Practical recommender systems experience a cold-start problem when observed user-item interactions in the history are insufficient. Meta learning, especially gradient based one, can be adopted to tackle this problem by learning initial parameters of the model and thus allowing fast adaptation to a specific task from limited data examples.
Though with significant performance improvement, it commonly suffers from two critical issues: the non-compatibility with mainstream industrial deployment and the heavy computational burdens, both due to the inner-loop gradient operation. These two issues make them hard to be applied in practical recommender systems. To enjoy the benefits of meta learning framework and mitigate these problems, we propose a recommendation framework called Contextual Modulation Meta Learning (CMML).
CMML is composed of fully feed-forward operations so it is computationally efficient and completely compatible with the mainstream industrial deployment. CMML consists of three components, including a context encoder that can generate context embedding to represent a specific task, a hybrid context generator that aggregates specific user-item features with task-level context, and a contextual modulation network, which can modulate the recommendation model to adapt effectively.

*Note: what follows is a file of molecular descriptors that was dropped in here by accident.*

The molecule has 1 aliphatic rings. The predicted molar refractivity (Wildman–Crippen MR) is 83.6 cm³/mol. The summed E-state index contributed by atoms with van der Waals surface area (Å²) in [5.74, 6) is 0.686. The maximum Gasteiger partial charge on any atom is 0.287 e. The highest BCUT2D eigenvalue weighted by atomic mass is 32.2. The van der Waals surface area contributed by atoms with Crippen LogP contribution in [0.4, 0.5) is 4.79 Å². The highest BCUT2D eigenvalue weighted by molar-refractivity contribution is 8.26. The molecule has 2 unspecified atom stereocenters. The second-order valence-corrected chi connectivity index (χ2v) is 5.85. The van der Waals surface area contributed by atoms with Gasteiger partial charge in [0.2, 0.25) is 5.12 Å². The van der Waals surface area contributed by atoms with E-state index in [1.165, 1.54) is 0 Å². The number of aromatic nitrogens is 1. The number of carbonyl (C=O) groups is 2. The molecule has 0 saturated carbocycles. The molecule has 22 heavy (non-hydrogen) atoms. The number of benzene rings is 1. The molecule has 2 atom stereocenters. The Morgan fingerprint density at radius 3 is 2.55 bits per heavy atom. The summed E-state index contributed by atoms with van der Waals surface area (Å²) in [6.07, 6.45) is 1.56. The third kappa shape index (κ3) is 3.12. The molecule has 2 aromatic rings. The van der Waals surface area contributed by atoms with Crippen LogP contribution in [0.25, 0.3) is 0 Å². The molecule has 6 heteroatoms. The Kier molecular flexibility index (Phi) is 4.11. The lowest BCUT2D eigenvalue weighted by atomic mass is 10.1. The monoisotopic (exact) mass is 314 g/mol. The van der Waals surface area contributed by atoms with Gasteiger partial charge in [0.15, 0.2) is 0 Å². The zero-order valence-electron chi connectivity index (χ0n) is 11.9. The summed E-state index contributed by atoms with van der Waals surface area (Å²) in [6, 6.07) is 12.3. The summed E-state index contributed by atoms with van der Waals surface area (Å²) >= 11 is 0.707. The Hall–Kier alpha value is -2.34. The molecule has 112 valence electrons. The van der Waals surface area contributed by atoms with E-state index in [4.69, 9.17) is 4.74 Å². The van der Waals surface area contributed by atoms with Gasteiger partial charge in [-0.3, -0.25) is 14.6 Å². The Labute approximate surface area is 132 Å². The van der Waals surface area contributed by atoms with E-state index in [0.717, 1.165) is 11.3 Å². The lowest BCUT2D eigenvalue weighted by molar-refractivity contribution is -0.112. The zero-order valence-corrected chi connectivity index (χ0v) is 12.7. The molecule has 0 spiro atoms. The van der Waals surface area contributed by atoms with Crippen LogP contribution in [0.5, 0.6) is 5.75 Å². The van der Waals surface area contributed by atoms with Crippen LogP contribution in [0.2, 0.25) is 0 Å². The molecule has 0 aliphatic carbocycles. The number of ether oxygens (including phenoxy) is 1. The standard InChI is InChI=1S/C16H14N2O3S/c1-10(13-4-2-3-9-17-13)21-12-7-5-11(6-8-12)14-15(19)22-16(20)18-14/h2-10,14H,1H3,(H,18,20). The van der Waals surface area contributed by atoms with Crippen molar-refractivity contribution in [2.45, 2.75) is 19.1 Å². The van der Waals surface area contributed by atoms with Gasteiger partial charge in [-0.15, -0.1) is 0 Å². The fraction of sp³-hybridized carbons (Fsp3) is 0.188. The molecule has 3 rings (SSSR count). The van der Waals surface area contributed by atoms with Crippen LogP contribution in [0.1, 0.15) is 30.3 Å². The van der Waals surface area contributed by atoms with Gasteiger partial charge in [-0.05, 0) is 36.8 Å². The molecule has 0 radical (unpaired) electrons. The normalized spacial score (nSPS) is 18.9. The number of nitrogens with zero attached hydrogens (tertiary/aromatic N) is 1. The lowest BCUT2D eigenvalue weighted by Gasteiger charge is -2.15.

We validate our approach on both scenario-specific and user-specific cold-start setting on various real-world datasets, showing CMML can achieve comparable or even better performance with gradient based methods yet with much higher computational efficiency and better interpretability.